In August, NPLSF brought a team of volunteers to Isle Royale National Park’s Wright Island, located on the north end of Siskiwit Bay. The group battled high winds as they spent a grueling but invigorating day documenting and cleaning up the decayed contents of what was once part of the Johnson/Holte fishery operation.
Research by NPLSF board member Tim Cochrane and others paints a picture of Wright Island as a once-lively fishery, going back as far as the 1830s, with evidence of Ojibwe use going back much farther. “One of the reasons Wright Island was used for so long is that it is a tidy little harbor with deep water, but with protection from strong lake winds and yet offshore enough the bugs weren't that bad,” Cochrane said.
While there were once multiple fishery buildings on Wright Island, they fell into disrepair, reduced to a single log cabin filled with long-abandoned materials.
Visitors to Isle Royale and its surrounding islands are often surprised at how many structures remain on the land, given its remote location. Many landmarks from the island’s fishing and copper mining history are interpreted for the public. Life leases and special permits allowed continued private use at some structures long after the island became a National Park in 1940. Some, buildings, like the Johnson/Holte site, became degraded far past the possibility of preservation.
According to Seth DePasqual, Cultural Resource Manager at Isle Royale National Park, the Wright Island property has been among the most daunting areas in need of cleanup. “The park has struggled with situations like this, where related family members often leave behind a significant portion of their accreted island belongings,” he said.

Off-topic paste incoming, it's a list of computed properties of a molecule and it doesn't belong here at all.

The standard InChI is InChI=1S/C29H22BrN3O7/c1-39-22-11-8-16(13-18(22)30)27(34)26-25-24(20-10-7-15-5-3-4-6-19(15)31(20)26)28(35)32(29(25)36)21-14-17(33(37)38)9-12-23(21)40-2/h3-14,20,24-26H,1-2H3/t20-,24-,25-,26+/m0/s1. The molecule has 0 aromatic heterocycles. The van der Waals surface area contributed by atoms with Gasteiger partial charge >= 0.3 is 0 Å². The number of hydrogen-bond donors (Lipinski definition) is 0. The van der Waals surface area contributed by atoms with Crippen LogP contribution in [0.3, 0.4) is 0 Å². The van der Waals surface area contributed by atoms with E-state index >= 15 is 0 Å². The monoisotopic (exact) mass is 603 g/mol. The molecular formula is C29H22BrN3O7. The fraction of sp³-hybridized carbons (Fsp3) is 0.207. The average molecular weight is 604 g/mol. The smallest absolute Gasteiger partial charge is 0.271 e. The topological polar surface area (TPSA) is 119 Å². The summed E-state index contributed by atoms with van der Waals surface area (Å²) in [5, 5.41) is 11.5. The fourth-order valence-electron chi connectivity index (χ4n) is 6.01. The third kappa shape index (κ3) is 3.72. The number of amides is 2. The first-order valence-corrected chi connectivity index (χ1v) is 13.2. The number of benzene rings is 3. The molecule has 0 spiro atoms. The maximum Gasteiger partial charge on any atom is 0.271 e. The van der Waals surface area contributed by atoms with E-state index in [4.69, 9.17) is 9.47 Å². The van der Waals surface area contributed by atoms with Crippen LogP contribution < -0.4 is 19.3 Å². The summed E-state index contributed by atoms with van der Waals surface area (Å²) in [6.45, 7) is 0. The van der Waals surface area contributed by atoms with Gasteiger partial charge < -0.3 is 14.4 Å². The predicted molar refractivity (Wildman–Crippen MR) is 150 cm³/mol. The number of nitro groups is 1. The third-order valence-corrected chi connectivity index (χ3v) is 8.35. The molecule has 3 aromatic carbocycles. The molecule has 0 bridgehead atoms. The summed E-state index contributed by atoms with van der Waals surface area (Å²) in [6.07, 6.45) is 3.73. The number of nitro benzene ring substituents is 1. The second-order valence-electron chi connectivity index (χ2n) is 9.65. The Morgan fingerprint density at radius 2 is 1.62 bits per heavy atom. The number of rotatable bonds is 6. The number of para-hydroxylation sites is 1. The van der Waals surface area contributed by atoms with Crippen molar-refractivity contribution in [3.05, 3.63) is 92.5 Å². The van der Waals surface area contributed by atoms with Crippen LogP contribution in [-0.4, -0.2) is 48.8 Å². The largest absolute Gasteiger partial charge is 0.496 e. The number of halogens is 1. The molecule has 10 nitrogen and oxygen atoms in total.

For Wright Island, he noted that all immediate family have passed on and there are no Holte family descendants. Although some items will be considered for Park collections, most of the material was not suitable for such purpose. To exacerbate the issue, the building settled in such a way allowing island wildlife access to the interior through the flooring. “NPLSF’s interest in assisting the park with the cleanup was the impetus we needed to pull this off,” DePasqual said. “There are a lot of logistics involved, but it boiled down to assembling a team willing to do a very dirty job.”
By the end of the volunteer workday, the entire contents of the cabin were documented and extracted for safe disposal. NPLSF is deeply grateful to our team members who rolled up their sleeves to tackle this task.
Volunteers left the whirlwind workday inspired—and with much to think about. Duluth-based writer Stephanie Pearson, a frequent contributor to National Geographic and Outside Magazine, observed, “That trip felt like a dream for many reasons…it is powerfully poignant that a way of life is almost forever lost on those islands and there are only a few people left who truly understand it.”
While the physical remnants on the land have passed into ruin, NPLSF Executive Director Tom Irvine, who led the trip, emphasizes that “the Johnson/Holte fishery is far from forgotten or lost.”
The Cook Country (MN) Historical Society removed historically significant artifacts from the site years ago including several watercolors by Ingeborg and Karen Holte. Separately, Tim Cochrane has written extensively about the Holte Family and Wright Island and has collected numerous oral histories about life on the island.
“We collectively tackled one of the most daunting cleanups among island fisheries and cottages,” DePasqual said, “but we did the work respectfully, with Holte family history hanging above us.”
About the NPLSF The National Parks of Lake Superior Foundation (NPLSF) exists to provide financial support for projects and programs that preserve the natural resources and cultural heritage of the five Lake Superior national parks: Apostle Islands National Lakeshore, Grand Portage National Monument, Isle Royale National Park, Keweenaw National Historical Park, and Pictured Rocks National Lakeshore. Funded through grants and private donations, NPLSF projects and programs ensure that these great parks and historic sites are maintained for the enjoyment of all current and future visitors.